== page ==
Organisations and individuals who go above and beyond to promote equity, diversity and inclusion (EDI) in technical education and in the workplace have been honoured at the fourth WorldSkills UK EDI heroes awards.
Winners included an audit analyst apprentice who, in her spare time, busts apprenticeship myths in local schools and developed a three-week financial literacy course for members of her community from deprived backgrounds.
Aiman Naseer, now a level 7 degree apprentice in internal audit management at Lloyds Banking Group, works with young people from a range of cultures to promote apprenticeships.
She was described as “exceptional” by her nominators, who said: “Her passion for apprenticeships and supporting financial literacy to less affluent areas of UK has now seen the programme she trailblazed being rolled out nationally which is a massive personal achievement.”
This year’s prize for inclusive skills development was awarded to Nav Ahmed, a principal lecturer at Arden University’s Institute of Foundation Studies. Using data on student demographics, Ahmed, a former FE business lecturer, his work to redesign and tailor the curriculum and student experience impressed the judges.
Ahmed identified that students on blended learning programmes tended to be older and from ethnic minority backgrounds and found that students on distance learning courses were more likely to have a disability.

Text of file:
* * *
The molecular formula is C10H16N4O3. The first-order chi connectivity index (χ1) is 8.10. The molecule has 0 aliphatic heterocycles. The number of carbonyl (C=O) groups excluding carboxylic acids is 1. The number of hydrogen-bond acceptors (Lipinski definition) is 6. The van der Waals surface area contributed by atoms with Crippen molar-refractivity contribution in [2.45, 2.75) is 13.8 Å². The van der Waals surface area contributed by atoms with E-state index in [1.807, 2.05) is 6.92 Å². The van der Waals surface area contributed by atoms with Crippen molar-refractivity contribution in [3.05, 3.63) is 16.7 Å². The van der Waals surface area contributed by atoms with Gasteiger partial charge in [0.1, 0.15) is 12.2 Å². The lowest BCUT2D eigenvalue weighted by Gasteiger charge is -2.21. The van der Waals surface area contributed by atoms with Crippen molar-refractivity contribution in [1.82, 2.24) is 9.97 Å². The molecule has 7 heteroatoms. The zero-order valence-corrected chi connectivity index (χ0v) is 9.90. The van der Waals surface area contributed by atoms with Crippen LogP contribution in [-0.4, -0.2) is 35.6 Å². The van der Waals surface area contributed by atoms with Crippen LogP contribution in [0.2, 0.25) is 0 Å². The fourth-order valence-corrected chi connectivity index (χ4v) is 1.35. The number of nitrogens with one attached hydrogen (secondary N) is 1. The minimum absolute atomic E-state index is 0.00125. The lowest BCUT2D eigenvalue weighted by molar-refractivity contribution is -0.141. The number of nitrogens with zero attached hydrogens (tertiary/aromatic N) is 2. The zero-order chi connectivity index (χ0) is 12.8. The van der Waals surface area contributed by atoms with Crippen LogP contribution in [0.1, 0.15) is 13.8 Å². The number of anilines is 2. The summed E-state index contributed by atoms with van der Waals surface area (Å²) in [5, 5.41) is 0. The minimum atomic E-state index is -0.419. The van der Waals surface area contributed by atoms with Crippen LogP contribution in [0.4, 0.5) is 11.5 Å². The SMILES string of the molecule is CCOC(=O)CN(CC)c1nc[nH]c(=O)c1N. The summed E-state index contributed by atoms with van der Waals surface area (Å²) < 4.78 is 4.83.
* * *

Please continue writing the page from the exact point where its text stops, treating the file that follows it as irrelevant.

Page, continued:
His achievements include rewriting modules with more inclusive learning materials and assessment methods which have improved progression rates and student satisfaction.
“One of the things I was conscious of when I was studying, was that diversity would be seen as barrier, rather than seeing it as a strength and for me that is something I want to pass onto my students in order to be a positive role model. What has inspired me to do what I do in my job, is to ensure every student has the best opportunity to achieve the best that they can” Ahmed said.
Neil Bentley-Gockmann, chief executive of WorldSkills UK, said the number and quality of nominations showed “the importance the sector is placing on addressing inclusion and diversity.”
“We have been so inspired by the people and stories behind the nominations and are pleased that we can celebrate those who are leading the way in the technical education sector” he said.
Joanne Manship, head of digital, creative and performing arts at Oldham College was named skills competition diversity champion for increasing numbers of under-represented students taking part in skills competitions.
Manship’s work has delivered results in competition performance as well as participation.
In November 2022, the college won a gold medal for foundation health & social care in the WorldSkills UK national finals.
And London South East Colleges’ programme of grant-funding student and staff led EDI projects has won them this year’s initiative of the year award.
The college group has committed to a ten year programme of investment which has so far awarded £78,000 for a range of projects that impact positively on EDI within the college and in the community. The programme is evidence-led in terms of what gets funded, but also in measuring each project’s outcomes.
Projects funded through the scheme so far include mentoring programmes for young people from ethnic minorities and SEND students, LGBTQ+ education events and a programme to empower ethnic minority students through curriculum activities.
Full list of winners below (click to enlarge):